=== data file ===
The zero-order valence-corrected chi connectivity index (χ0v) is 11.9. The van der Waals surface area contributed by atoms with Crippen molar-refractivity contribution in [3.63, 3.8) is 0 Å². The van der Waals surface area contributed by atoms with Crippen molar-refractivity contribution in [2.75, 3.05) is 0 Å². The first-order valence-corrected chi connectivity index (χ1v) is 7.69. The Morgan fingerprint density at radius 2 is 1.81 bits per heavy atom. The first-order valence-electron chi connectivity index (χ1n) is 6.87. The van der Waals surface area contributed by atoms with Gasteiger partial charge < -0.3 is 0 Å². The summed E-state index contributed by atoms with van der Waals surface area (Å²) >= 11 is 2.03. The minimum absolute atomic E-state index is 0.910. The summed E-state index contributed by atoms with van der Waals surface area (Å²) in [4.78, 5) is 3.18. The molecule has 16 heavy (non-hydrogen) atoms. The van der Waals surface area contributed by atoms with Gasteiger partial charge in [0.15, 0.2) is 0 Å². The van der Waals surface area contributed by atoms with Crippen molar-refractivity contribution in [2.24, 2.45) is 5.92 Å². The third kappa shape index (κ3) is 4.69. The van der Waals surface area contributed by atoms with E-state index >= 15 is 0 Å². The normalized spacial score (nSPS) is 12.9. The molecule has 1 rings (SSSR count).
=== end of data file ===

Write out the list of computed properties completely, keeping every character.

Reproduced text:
The zero-order valence-corrected chi connectivity index (χ0v) is 11.9. The van der Waals surface area contributed by atoms with Crippen molar-refractivity contribution in [3.63, 3.8) is 0 Å². The van der Waals surface area contributed by atoms with Crippen molar-refractivity contribution in [2.75, 3.05) is 0 Å². The first-order valence-corrected chi connectivity index (χ1v) is 7.69. The Morgan fingerprint density at radius 2 is 1.81 bits per heavy atom. The first-order valence-electron chi connectivity index (χ1n) is 6.87. The van der Waals surface area contributed by atoms with Gasteiger partial charge < -0.3 is 0 Å². The summed E-state index contributed by atoms with van der Waals surface area (Å²) >= 11 is 2.03. The minimum absolute atomic E-state index is 0.910. The summed E-state index contributed by atoms with van der Waals surface area (Å²) in [4.78, 5) is 3.18. The molecule has 16 heavy (non-hydrogen) atoms. The van der Waals surface area contributed by atoms with Gasteiger partial charge in [0.15, 0.2) is 0 Å². The van der Waals surface area contributed by atoms with Crippen molar-refractivity contribution in [2.24, 2.45) is 5.92 Å². The third kappa shape index (κ3) is 4.69. The van der Waals surface area contributed by atoms with E-state index >= 15 is 0 Å². The normalized spacial score (nSPS) is 12.9. The molecule has 1 rings (SSSR count).